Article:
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  • Writer's pictureKathy Michelle Chacón

Review: Do the Right Thing (1989)

A Film for Then. A Film for Now.

By Kathy Michelle Chacón

It had been three years since Michael Griffith, Timothy Grimes, and Cedric Sandiford fought for their lives against a rabid mob of white aggressors at Howard Beach. The racially motivated attack, along with the seemingly never ending list of other hate crimes and police brutalities of the late eighties, forced New York inhabitants to make sense of an ugly reality. Heavily inspired by these events, Do the Right Thing (1989) lays bare a community’s fears, frustrations, and heart in a country after the death of Michael Griffith.

This Spike Lee picture follows Mookie (Spike Lee), Sal (Danny Aiello), and other vibrant Bed-Stuy personalities from morning to night on the hottest day of the year — a day jam packed with tension, excitement, and a ton of pizza deliveries. The film is political and socially aware, but simultaneously entertaining, hilarious, and absorbing. It tackles difficult conversations on racism, gentrification, and police brutality in a way that is soberingly honest and reflective. Through the carefully crafted use of film form, Lee is able to transcend the physical limitations of the screen and create a memorable cinematic experience in which viewers walk the streets of Bed-Stuy and exist side by side with the film’s characters.

This experience is partly created through Lee’s intentional use of color. Bright reds and yellows are used extensively to create an overwhelming feeling of heat and overstimulation. Scene after scene, viewers are engulfed by a fiery warmth and sense of panic. This design transports audience members from their seats and into the streets of the New York community. We are invited to feel the scorching weather, and in turn, forced to feel every bit of emotion, annoyance, and irritation that comes with it.

Lee also utilizes sound to establish tension within the community and build atmosphere. Loud rap music, intense yelling, and overlapping chatter can be heard throughout the film. The environment is filled with suspense, anxiety, and uncertainty, and for two hours and five minutes it grants viewers a glimpse of what it must have been like to inhabit this New York neighborhood in the late 1980s. “Fight the Power”, a track by Public Enemy, frequents the picture. The music is roaring, unapologetic, and in your face. Not only does the choice of soundtrack add to our feelings of chaos, but it serves as a call to arms against injustice. The music in the film is equal parts a celebration of Black culture and life as it is a cinematic tool.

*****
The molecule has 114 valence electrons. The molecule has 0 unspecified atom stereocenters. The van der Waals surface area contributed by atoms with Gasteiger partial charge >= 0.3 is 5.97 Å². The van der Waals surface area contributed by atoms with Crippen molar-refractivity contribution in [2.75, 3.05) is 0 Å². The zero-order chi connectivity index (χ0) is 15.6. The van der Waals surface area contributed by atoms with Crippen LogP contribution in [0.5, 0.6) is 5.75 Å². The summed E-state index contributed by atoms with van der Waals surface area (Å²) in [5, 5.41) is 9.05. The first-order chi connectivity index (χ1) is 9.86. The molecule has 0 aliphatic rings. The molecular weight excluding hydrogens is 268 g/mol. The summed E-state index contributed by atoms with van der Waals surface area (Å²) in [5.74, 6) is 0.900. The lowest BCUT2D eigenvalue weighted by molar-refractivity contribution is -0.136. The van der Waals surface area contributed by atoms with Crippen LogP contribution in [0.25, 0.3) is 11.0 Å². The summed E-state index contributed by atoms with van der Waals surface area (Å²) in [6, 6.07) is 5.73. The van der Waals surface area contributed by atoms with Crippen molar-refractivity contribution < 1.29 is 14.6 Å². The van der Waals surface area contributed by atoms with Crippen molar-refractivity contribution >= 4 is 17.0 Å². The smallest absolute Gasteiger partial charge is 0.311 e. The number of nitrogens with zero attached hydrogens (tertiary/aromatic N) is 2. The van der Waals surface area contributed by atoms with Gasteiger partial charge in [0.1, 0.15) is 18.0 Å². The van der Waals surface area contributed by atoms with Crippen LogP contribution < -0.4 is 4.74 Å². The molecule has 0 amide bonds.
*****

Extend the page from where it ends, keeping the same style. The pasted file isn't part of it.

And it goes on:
The film’s characters are essential to the overall viewing experience. Joie Lee, who plays Jade, gives an especially notable performance. The film is a story about Black existence in America and Lee's performance expands this discussion by exploring the intersections of womanhood, family, and desire. Joie Lee’s creation of this complex character adds yet another dimension to this already engaging film.

Do the Right Thing is important viewing and I strongly recommend the film to all. It is an unfortunately necessary snapshot of late 1980s New York told through the perspective of those living it. The picture does not provide a solution to racism—it does not purport to do that, nor is that its goal—but I believe everybody who watches this film will exit the theater possessing a little more understanding and compassion than they had when they walked in. The story is painfully relevant and its execution is superb. The film is a reflection of us. Chaos. Tension. Humans. That is Do the Right Thing. That is America.

Works Cited

Lee, Spike, director. Do the Right Thing. 40 Acres and a Mule Filmworks, 1989.



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